Multidisciplinary approach

Dyck and Borner (2000) detail that; multidisciplinary approach is the aspect of using different disciplines in problem solving. In this case, a problem is solved by each discipline handling it from its own perspective. For instance, a problem arising from disability management is solved by different disciplines approaching the problem from different angles. On this basis, each team member from each discipline conducts an assessment, provision, and planning with different degrees of coordination. The whole team, after individual assessments, shares information and ideas either directly or indirectly (Shrey & Breslin, 1992). What is of great importance in this approach is good and timely communication in order to make sure that the different members or experts used in problem solving make a conclusion at the end. For example in case of a patient, different disciplines approach the problem differently and as a result it will be widely identified what the problem is. This is because a doctor can be treating a disease from a physical outlook but which should be treated psychologically. Here, multidisciplinary approach as indicated by Hoeman (2007) ensures that an expert approaching the problem from a psychological point of view will be in a position to get the solution.

Differences between multidisciplinary, trans-disciplinary, and interdisciplinary approaches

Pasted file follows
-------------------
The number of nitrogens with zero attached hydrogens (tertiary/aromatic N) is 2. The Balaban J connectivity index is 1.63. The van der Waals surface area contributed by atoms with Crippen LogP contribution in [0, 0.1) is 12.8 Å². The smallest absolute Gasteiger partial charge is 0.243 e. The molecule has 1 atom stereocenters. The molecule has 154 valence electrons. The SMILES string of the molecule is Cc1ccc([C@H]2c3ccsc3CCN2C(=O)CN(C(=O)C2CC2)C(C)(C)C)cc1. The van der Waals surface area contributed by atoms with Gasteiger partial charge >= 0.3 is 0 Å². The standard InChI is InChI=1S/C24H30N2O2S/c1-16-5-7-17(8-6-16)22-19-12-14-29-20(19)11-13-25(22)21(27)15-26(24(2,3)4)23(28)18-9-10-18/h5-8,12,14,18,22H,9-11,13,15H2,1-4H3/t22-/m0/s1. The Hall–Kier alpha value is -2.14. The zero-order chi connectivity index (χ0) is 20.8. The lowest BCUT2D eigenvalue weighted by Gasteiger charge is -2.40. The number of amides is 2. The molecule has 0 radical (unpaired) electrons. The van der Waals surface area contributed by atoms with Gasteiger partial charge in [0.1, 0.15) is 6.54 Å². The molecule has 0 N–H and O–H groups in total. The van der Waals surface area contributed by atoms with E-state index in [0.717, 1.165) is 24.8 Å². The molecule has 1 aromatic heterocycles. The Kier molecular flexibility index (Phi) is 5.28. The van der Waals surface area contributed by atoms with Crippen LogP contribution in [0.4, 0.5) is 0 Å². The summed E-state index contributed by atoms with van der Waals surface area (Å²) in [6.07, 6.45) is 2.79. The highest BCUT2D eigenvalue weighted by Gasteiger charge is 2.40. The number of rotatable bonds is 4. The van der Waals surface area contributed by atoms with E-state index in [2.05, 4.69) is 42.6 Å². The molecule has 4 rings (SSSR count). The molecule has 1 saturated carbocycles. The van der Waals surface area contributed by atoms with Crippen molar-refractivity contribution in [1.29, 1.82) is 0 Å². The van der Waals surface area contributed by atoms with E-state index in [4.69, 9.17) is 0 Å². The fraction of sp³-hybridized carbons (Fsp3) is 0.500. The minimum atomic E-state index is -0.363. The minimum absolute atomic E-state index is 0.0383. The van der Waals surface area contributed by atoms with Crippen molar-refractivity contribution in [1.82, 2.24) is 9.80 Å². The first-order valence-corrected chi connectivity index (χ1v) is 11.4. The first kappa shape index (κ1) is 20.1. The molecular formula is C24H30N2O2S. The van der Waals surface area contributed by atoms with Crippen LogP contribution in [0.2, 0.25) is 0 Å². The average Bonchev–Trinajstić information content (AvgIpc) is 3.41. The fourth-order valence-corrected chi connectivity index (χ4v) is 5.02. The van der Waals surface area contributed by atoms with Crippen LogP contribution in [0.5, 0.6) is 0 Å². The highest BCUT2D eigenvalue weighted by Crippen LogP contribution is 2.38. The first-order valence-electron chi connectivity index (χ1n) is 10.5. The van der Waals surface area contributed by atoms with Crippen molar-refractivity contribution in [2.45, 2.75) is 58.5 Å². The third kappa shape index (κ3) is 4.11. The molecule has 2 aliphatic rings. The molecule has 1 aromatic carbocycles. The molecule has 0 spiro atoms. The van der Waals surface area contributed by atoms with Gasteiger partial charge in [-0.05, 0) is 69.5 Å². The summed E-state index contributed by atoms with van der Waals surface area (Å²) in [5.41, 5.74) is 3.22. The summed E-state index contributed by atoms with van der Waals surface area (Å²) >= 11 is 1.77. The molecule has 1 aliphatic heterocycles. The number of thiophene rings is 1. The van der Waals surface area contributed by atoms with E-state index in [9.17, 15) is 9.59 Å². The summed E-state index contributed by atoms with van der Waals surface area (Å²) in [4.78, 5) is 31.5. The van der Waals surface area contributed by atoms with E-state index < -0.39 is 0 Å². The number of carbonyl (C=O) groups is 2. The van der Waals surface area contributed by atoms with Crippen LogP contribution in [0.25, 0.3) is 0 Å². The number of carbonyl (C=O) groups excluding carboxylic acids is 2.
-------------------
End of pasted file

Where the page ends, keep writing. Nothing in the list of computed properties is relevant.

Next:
Reynolds (2008) details that multidisciplinary approach involves approaching a problem from different disciplines each one using its own perspective. In this respect, a patient is approached from different perspectives where consultations occur between separate individuals. Professionals consult each other as part of single appointment on a single day. On the other hand, interdisciplinary approach as indicated by Harder and Scott (2005) involves integration of separate discipline approaches into a single consultation. In this case, different ideas and information are pooled together in order to approach a patient from one perspective.  For instance, the team conducts assessments, diagnosis, patient history taking and intervention at the same time. In this approach each team member contributes to the whole team what should be done to solve the problem. When different suggestions are raised, a conclusion is made according to the ideas and information gathered from a number of disciplines. Trans-disciplinary on the other hand involves borrowing information and ideas across disciplines with an aim of coming up with a precise course of action. On this basis, as put forward by Shrey and Lacerte (1995) the focus of a problem is within and beyond discipline boundaries with probability of new perspectives. This indicates that team members think beyond the boundaries of their different disciplines.

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This article was published on 2011/05/16